The Reserve Bank of Australia (pictured is governor Philip Lowe) has also cut interest rates to a record-low of 0.1 per cent and given $188billion to the banks to provide cheap home mortgage and business loans, via its Term Funding Facility

The Reserve Bank of Australia (pictured is governor Philip Lowe) has also cut interest rates to a record-low of 0.1 per cent and given $188billion to the banks to provide cheap home mortgage and business loans, via its Term Funding Facility

As a result of RBA intervention, Australia’s big banks are still offering home loan rates of just 2 per cent which has seen investors pile back into real estate.

This also saw Sydney’s median house price surge by 18.5 per cent during the first six months of 2021 to an even more unaffordable $1.224million, CoreLogic data showed.

During a time of crisis, gold is regarded as a safe-haven currency. 

With the Australian government increasingly spending big, as more Covid outbreaks occur, Mr Kiyosaki said gold, silver and Bitcoin made more sense because the assets were not influenced by global public stimulus measures, as real estate and shares are.

Unlike other assets, gold, silver and crypocurrencies aren’t centrally controlled, with the likes of Bitcoin known as DeFi or decentralised finance.

Robert Kiyosaki said  the Reserve Bank of Australia had played too much of a role in the Australian economy. He is pictured with future American president Donald Trump in October 2006 launching their book Why We Want You To Be Rich

Robert Kiyosaki said  the Reserve Bank of Australia had played too much of a role in the Australian economy. He is pictured with future American president Donald Trump in October 2006 launching their book Why We Want You To Be Rich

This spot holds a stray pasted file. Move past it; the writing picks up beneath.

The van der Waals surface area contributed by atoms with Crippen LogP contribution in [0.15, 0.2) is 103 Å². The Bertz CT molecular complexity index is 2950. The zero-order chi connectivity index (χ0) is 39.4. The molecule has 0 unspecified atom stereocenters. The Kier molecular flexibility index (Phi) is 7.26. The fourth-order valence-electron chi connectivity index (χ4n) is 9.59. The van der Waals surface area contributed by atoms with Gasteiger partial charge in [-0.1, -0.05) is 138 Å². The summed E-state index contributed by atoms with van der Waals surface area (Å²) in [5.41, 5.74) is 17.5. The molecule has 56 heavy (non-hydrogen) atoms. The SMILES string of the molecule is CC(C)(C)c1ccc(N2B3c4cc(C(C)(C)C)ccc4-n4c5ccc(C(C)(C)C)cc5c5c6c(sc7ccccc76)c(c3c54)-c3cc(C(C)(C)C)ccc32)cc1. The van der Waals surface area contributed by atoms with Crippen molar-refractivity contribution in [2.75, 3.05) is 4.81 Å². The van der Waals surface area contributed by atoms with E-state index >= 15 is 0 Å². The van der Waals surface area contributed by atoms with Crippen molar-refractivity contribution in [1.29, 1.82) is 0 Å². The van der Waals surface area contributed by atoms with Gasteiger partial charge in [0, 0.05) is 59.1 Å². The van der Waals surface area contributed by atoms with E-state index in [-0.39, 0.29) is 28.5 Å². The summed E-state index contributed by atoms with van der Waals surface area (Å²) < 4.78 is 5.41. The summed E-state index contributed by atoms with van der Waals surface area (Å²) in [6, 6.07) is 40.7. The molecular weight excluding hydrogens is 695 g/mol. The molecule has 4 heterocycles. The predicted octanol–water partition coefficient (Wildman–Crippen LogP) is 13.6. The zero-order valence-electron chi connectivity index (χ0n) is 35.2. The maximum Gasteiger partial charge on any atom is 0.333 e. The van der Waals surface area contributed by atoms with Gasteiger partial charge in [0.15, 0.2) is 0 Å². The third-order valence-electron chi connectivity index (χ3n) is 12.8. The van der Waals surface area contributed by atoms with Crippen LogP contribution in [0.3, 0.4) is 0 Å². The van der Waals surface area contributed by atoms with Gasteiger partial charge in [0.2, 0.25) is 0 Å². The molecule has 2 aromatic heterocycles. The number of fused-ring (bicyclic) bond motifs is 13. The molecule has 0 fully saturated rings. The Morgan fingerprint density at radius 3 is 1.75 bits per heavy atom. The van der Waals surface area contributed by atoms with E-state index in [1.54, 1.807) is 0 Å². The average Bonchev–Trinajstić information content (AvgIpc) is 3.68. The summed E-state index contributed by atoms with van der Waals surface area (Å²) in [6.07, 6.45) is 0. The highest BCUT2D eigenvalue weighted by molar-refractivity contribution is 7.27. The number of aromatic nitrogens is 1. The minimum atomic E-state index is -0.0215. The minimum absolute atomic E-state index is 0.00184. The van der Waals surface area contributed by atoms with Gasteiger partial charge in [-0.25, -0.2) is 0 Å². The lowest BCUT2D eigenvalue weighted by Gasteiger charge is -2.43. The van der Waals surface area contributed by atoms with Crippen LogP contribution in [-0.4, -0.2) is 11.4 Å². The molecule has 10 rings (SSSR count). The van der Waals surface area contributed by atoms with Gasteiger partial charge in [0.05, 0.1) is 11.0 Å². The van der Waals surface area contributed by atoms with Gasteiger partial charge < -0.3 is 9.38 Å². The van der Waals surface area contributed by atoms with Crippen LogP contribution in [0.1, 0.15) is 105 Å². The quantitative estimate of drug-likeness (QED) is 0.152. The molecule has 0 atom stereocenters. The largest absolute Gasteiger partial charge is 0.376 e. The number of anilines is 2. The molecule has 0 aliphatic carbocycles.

Bitcoin’s supply is also restricted to 21million units, unlike currencies where supply can be boosted if central banks print more money or Treasury issues more bonds to stimulate the economy. 

‘When I talk to people, I was looking at whether it was centrally-controlled,’ Mr Kiyosaki said. 

‘I don’t like stocks because I don’t trust Wall Street.

‘I love gold. I call it God’s money, God put it here, not that I’m religious.

‘Gold and silver are elements, they are part of the Periodic Table.’ 

Like gold, Bitcoin is a store of value and can also be used for transactions, as gold once was.

Unlike currencies, the supply of Bitcoin is limited to just 21million units. Mr Kiyosaki is a fan of decentralised finance like cryptocurrencies because they aren't influenced by government spending decisions

Unlike currencies, the supply of Bitcoin is limited to just 21million units. Mr Kiyosaki is a fan of decentralised finance like cryptocurrencies because they aren’t influenced by government spending decisions

The crytocurrency has been volatile, rising to $80,000 ($US,60,000) in April before plunging after billionaire Elon Musk changed his mind about accepting Bitcoin as payment for his Telsa electric cars.

Bitcoin has since slid to $44,000 ($US33,000) but is still worth a lot more the $13,000 ($US9,700) level of a year ago.

Mr Kiyosaki recommended buying Bitcoin when it fell back to $27,000 ($US20,000).

‘Buy low, sell high. If it doesn’t go down I don’t buy,’ he said.

The 74-year-old author of the 1997 bestseller, ‘Rich Dad, Poor Dad’ owns three properties in Sydney’s eastern suburbs, at Rushcutters Bay, Bondi and Randwick, said he would wait until property prices fell again before buying.  

‘If and when the world economy crashes, I’ll be back in Australia to buy,’ he said.

Robert Kiyosaki is giving his insights at an online financial prophecy summit with fellow author and economist Harry Dent and Digital Finance Analytics principal Martin North on July 20 

Read more at DailyMail.co.uk